Two years ago, I did a massive relaunch of my company, Northern HCI Solutions. I worked with a designed to come up with a new look, logo, and brand identity. My copy-editor and I came up with some beautiful brochures describing the new service we would provide: the Total Systems Health Check. My company was a member of the London Chamber of Commerce and had a booth at the Mega Business After Five networking event. I was ready to grab the bull by the horns and launch this puppy.
The day had arrived. Mega Business After Five. I was determined to make an impact in London and re-launch my company. I was going to show everyone that we had changed and we were ready to solve all of your problems. I was ready to sell Northern HCI’s services and close the deal. I set up the booth. I pitched to everyone who came by. I handed out brochures. I told people about what we could do for them. Three hours of solid networking and pitching. I was sure it was going to be a success.
Then after three weeks. nobody bit. No new sales. I had spent all this time and money trying to reinvent my company. I was devastated. What went wrong?
I looked around at what other people were doing and noticed something. I studied how successful entrepreneurs Jeff Walker, Stuart Knight, and Steve Jobs did their branding. At the same time, I was working with Quick Report Systems to help figure out their support and branding strategy, and I was beginning to use social media again.
Studying those entrepreneurs and watching some hashtags, I realized where I had gone horribly wrong. I was watching the #ldnont hashtag and saw some posts about my favorite local coffee shop, Black Walnut Café. People were posting pictures of their freshly baked cruffins and artistic lattes.
It hit me. People aren’t loyal to the brand of Black Walnut Café, they’re local to the people of Black Walnut Café. People aren’t loyal to the Toyota brand, they’re loyal to the person at the Toyota dealer who helped find them their last three cars.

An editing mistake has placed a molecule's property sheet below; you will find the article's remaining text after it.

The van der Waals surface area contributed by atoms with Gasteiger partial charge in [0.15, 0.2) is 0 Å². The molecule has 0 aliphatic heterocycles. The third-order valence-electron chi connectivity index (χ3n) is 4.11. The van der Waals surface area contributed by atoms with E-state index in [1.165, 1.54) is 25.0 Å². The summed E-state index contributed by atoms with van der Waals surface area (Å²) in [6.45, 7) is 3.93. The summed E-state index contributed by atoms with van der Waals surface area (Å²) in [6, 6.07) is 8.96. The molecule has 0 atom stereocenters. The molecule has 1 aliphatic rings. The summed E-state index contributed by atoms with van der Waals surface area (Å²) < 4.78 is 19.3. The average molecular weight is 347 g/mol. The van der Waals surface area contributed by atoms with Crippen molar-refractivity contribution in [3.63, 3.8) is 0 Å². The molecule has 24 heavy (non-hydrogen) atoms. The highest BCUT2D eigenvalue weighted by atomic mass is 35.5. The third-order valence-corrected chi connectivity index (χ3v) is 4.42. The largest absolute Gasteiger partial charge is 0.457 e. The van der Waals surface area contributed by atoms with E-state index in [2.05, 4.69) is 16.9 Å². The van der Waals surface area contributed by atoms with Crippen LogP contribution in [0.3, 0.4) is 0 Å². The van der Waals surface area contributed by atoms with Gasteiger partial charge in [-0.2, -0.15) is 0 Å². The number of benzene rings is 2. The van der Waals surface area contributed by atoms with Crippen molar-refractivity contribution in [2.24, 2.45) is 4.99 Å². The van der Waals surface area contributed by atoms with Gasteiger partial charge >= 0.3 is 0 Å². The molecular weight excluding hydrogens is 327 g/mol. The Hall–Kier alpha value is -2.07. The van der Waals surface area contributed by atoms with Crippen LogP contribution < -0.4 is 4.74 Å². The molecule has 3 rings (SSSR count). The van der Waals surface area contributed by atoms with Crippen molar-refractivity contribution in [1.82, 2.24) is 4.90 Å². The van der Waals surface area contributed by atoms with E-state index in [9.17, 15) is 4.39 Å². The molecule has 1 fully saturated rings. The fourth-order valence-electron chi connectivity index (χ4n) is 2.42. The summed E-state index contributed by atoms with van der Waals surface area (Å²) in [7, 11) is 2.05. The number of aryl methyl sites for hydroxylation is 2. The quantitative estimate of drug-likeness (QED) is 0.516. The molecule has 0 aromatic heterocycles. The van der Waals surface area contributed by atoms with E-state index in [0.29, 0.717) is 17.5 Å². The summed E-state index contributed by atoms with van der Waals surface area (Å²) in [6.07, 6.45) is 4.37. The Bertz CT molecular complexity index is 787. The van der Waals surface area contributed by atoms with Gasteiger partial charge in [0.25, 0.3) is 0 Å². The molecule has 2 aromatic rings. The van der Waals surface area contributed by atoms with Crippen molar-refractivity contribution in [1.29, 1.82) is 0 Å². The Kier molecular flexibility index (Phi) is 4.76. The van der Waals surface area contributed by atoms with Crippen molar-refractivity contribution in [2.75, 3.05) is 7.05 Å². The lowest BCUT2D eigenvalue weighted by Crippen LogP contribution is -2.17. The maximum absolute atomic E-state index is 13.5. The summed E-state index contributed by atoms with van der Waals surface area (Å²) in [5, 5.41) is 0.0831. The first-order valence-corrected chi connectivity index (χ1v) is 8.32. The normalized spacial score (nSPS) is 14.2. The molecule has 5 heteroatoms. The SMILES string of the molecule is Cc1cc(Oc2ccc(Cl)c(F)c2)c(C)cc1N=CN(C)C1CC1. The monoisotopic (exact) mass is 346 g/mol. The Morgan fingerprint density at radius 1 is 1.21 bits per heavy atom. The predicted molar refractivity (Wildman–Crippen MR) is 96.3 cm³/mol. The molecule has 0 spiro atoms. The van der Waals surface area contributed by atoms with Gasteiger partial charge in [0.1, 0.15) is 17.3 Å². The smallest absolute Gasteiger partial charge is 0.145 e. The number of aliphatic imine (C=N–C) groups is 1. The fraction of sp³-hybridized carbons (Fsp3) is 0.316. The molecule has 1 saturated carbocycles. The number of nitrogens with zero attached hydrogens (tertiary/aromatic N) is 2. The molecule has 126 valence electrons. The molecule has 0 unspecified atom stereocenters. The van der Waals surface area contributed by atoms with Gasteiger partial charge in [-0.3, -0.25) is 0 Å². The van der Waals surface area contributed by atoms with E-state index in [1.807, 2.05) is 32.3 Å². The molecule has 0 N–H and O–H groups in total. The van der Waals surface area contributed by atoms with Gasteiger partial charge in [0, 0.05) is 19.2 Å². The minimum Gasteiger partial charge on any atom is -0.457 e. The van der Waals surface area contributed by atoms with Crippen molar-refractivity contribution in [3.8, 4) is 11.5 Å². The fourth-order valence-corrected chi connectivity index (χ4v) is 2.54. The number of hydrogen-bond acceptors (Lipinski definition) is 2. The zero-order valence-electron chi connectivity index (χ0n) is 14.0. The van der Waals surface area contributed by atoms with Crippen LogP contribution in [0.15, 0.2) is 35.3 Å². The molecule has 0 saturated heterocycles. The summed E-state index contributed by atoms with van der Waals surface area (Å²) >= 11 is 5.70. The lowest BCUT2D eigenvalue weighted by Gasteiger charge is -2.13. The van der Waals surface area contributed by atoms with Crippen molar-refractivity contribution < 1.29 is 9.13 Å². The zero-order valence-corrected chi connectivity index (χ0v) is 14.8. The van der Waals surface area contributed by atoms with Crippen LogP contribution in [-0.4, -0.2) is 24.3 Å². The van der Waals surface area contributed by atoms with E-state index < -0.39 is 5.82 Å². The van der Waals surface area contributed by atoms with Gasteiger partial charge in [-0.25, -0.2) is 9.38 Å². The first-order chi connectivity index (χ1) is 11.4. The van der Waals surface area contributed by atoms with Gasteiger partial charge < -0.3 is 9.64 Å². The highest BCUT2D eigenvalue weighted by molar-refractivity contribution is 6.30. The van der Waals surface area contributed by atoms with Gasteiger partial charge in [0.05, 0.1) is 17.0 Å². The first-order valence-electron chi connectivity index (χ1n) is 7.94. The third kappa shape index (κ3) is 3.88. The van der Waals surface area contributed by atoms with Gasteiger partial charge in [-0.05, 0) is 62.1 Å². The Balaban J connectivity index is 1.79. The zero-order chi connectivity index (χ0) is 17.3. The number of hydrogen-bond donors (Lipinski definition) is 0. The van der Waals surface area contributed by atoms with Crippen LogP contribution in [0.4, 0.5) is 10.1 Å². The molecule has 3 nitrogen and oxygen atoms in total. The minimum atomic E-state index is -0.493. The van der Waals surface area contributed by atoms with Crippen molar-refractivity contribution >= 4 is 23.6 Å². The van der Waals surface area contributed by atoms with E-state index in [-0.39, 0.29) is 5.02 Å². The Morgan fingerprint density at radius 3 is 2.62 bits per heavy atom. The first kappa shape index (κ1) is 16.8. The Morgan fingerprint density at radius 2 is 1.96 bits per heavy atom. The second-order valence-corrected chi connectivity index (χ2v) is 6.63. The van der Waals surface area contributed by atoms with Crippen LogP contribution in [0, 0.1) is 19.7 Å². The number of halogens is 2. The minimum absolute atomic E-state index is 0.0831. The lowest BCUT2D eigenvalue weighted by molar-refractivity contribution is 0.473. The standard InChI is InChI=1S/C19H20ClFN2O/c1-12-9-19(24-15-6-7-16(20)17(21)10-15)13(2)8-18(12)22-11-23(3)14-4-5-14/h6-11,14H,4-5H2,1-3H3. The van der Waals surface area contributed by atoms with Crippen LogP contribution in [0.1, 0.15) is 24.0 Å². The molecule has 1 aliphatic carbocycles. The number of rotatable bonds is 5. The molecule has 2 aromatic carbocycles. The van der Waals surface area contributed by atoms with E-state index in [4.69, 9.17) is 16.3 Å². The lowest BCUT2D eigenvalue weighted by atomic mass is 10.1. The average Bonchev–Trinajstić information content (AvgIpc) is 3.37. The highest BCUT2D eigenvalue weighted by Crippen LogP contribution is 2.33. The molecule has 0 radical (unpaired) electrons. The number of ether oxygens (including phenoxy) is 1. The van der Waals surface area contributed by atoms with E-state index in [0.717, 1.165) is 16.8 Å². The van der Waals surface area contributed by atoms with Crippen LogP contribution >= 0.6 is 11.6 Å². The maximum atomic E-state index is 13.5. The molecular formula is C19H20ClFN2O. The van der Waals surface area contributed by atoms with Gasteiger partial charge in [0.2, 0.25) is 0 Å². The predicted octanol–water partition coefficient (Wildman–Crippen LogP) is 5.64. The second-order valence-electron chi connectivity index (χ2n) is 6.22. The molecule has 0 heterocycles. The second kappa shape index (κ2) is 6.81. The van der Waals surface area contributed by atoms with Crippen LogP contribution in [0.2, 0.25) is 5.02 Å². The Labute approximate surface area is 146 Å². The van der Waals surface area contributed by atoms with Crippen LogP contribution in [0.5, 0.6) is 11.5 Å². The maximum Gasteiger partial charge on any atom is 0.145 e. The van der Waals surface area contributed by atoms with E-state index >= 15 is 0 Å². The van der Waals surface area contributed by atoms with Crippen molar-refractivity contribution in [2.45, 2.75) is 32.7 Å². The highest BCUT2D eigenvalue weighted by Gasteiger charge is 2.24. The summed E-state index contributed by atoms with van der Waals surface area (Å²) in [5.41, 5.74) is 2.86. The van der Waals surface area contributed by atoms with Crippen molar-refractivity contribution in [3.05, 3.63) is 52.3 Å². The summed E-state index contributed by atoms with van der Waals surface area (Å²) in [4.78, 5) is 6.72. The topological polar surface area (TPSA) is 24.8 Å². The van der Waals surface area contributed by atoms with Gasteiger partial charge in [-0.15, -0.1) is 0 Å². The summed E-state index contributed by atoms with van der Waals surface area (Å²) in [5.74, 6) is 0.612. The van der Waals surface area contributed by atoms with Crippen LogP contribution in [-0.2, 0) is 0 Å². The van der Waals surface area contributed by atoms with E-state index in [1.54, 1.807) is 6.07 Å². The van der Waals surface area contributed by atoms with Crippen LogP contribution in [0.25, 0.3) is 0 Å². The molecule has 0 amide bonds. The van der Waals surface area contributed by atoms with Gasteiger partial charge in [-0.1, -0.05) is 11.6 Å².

People aren’t loyal to brands. They’re loyal to the people behind the brands. That was my mistake. I had made Northern HCI and my relaunch all about the brand, and spent my efforts trying to make it feel large and corporate, and missed playing my biggest trump card – me.
My customers trust me to solve their problems and work with them to make their business more successful. Watching an old episode of Gordon Ramsay’s Kitchen Nightmares summed it up perfectly for me. He was working with the owner of a British bistro who had been stuck in a rut. Ramsay said the restaurant needed a friendlier name to help reinvent the identity of the restaurant to go along with the simplified food. The name was changed from “Rococo Bistro,” to, “Maggies.” While the owner wasn’t pleased with the name, Gordon reassured him, “in three months’ time, the name is irrelevant. The change is crucial.”
My customers don’t really care if I do business as Northern HCI Solutions, Puurunen and Associates, or just my name. They care about the results I get for them. My branding now reflects this – it’s all about me and the services I bring to the table, written in my style. I’ve shunned the “we”-speak – it’s disingenuous. I’m not interested in trying to fuel the myth that Northern HCI Solutions is a big corporation. I’m here to train and inspire staff so they can help their organizations run more effectively.
I urge all small business owners struggling with branding to learn from my mistakes. Use your personality as your brand. It will make you feel genuine and help attract the customers you want to do business with. Make sure you are featured in your branding, and make sure your content is genuinely you.